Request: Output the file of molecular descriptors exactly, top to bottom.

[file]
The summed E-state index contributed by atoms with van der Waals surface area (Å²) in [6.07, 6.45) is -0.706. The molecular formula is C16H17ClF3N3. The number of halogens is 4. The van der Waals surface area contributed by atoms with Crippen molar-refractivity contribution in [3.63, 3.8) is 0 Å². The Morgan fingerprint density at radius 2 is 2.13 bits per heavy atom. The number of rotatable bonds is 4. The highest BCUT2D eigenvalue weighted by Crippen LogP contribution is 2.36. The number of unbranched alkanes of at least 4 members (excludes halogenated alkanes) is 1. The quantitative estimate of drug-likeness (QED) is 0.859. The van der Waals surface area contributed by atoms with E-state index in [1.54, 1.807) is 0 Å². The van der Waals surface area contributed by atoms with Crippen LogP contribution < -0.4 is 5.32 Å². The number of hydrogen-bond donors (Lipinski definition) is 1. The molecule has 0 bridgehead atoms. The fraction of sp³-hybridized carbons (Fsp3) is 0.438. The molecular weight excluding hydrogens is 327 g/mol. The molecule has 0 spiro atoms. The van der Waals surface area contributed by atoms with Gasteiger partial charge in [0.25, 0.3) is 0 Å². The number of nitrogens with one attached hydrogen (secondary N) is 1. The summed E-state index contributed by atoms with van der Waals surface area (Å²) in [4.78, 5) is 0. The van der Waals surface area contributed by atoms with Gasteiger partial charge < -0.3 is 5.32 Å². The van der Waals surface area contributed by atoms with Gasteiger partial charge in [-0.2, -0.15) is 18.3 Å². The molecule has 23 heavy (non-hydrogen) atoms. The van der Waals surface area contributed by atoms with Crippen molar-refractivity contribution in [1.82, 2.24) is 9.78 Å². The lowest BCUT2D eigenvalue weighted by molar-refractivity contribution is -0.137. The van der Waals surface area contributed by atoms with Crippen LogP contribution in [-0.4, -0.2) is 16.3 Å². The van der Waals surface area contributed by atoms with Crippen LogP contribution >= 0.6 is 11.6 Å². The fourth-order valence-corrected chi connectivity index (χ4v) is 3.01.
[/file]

The summed E-state index contributed by atoms with van der Waals surface area (Å²) in [6.07, 6.45) is -0.706. The molecular formula is C16H17ClF3N3. The number of halogens is 4. The van der Waals surface area contributed by atoms with Crippen molar-refractivity contribution in [3.63, 3.8) is 0 Å². The Morgan fingerprint density at radius 2 is 2.13 bits per heavy atom. The number of rotatable bonds is 4. The highest BCUT2D eigenvalue weighted by Crippen LogP contribution is 2.36. The number of unbranched alkanes of at least 4 members (excludes halogenated alkanes) is 1. The quantitative estimate of drug-likeness (QED) is 0.859. The van der Waals surface area contributed by atoms with E-state index in [1.54, 1.807) is 0 Å². The van der Waals surface area contributed by atoms with Crippen LogP contribution < -0.4 is 5.32 Å². The number of hydrogen-bond donors (Lipinski definition) is 1. The molecule has 0 bridgehead atoms. The fraction of sp³-hybridized carbons (Fsp3) is 0.438. The molecular weight excluding hydrogens is 327 g/mol. The molecule has 0 spiro atoms. The van der Waals surface area contributed by atoms with Gasteiger partial charge in [0.25, 0.3) is 0 Å². The number of nitrogens with one attached hydrogen (secondary N) is 1. The summed E-state index contributed by atoms with van der Waals surface area (Å²) in [4.78, 5) is 0. The van der Waals surface area contributed by atoms with Gasteiger partial charge < -0.3 is 5.32 Å². The van der Waals surface area contributed by atoms with Gasteiger partial charge in [-0.2, -0.15) is 18.3 Å². The molecule has 23 heavy (non-hydrogen) atoms. The van der Waals surface area contributed by atoms with Crippen molar-refractivity contribution in [1.82, 2.24) is 9.78 Å². The lowest BCUT2D eigenvalue weighted by molar-refractivity contribution is -0.137. The van der Waals surface area contributed by atoms with Crippen LogP contribution in [-0.4, -0.2) is 16.3 Å². The van der Waals surface area contributed by atoms with Crippen LogP contribution >= 0.6 is 11.6 Å². The fourth-order valence-corrected chi connectivity index (χ4v) is 3.01.